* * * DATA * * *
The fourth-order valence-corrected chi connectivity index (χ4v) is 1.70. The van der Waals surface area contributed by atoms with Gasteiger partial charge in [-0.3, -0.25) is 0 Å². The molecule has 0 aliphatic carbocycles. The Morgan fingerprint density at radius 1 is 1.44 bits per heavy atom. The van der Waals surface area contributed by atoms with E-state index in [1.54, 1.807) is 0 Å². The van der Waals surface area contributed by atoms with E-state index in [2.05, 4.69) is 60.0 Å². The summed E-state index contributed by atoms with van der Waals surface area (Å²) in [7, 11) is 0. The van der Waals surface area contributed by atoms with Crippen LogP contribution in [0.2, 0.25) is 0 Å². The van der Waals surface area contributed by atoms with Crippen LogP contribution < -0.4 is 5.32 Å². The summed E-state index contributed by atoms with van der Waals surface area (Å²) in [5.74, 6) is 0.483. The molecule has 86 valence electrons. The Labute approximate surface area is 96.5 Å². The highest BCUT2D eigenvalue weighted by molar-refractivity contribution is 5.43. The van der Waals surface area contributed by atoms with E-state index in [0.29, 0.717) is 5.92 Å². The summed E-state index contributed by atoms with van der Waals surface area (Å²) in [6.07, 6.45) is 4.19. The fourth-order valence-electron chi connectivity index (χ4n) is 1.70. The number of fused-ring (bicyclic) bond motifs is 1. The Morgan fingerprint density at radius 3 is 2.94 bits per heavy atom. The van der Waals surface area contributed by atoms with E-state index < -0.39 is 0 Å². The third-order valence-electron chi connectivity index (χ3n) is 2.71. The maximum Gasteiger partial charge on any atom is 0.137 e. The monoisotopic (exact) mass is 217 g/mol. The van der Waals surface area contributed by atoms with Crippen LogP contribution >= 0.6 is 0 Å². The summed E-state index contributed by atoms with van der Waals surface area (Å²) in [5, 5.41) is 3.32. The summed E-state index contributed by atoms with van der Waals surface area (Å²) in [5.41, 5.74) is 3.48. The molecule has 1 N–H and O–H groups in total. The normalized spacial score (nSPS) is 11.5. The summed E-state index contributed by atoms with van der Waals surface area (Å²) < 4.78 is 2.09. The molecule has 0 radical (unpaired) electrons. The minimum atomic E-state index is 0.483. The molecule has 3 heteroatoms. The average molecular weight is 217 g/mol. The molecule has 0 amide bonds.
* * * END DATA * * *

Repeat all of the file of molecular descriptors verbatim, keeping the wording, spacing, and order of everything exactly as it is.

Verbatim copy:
The fourth-order valence-corrected chi connectivity index (χ4v) is 1.70. The van der Waals surface area contributed by atoms with Gasteiger partial charge in [-0.3, -0.25) is 0 Å². The molecule has 0 aliphatic carbocycles. The Morgan fingerprint density at radius 1 is 1.44 bits per heavy atom. The van der Waals surface area contributed by atoms with E-state index in [1.54, 1.807) is 0 Å². The van der Waals surface area contributed by atoms with E-state index in [2.05, 4.69) is 60.0 Å². The summed E-state index contributed by atoms with van der Waals surface area (Å²) in [7, 11) is 0. The van der Waals surface area contributed by atoms with Crippen LogP contribution in [0.2, 0.25) is 0 Å². The van der Waals surface area contributed by atoms with Crippen LogP contribution < -0.4 is 5.32 Å². The summed E-state index contributed by atoms with van der Waals surface area (Å²) in [5.74, 6) is 0.483. The molecule has 86 valence electrons. The Labute approximate surface area is 96.5 Å². The highest BCUT2D eigenvalue weighted by molar-refractivity contribution is 5.43. The van der Waals surface area contributed by atoms with E-state index in [0.29, 0.717) is 5.92 Å². The summed E-state index contributed by atoms with van der Waals surface area (Å²) in [6.07, 6.45) is 4.19. The fourth-order valence-electron chi connectivity index (χ4n) is 1.70. The number of fused-ring (bicyclic) bond motifs is 1. The Morgan fingerprint density at radius 3 is 2.94 bits per heavy atom. The van der Waals surface area contributed by atoms with E-state index < -0.39 is 0 Å². The third-order valence-electron chi connectivity index (χ3n) is 2.71. The maximum Gasteiger partial charge on any atom is 0.137 e. The monoisotopic (exact) mass is 217 g/mol. The van der Waals surface area contributed by atoms with Crippen LogP contribution >= 0.6 is 0 Å². The summed E-state index contributed by atoms with van der Waals surface area (Å²) in [5, 5.41) is 3.32. The summed E-state index contributed by atoms with van der Waals surface area (Å²) in [5.41, 5.74) is 3.48. The molecule has 1 N–H and O–H groups in total. The normalized spacial score (nSPS) is 11.5. The summed E-state index contributed by atoms with van der Waals surface area (Å²) < 4.78 is 2.09. The molecule has 0 radical (unpaired) electrons. The minimum atomic E-state index is 0.483. The molecule has 3 heteroatoms. The average molecular weight is 217 g/mol. The molecule has 0 amide bonds.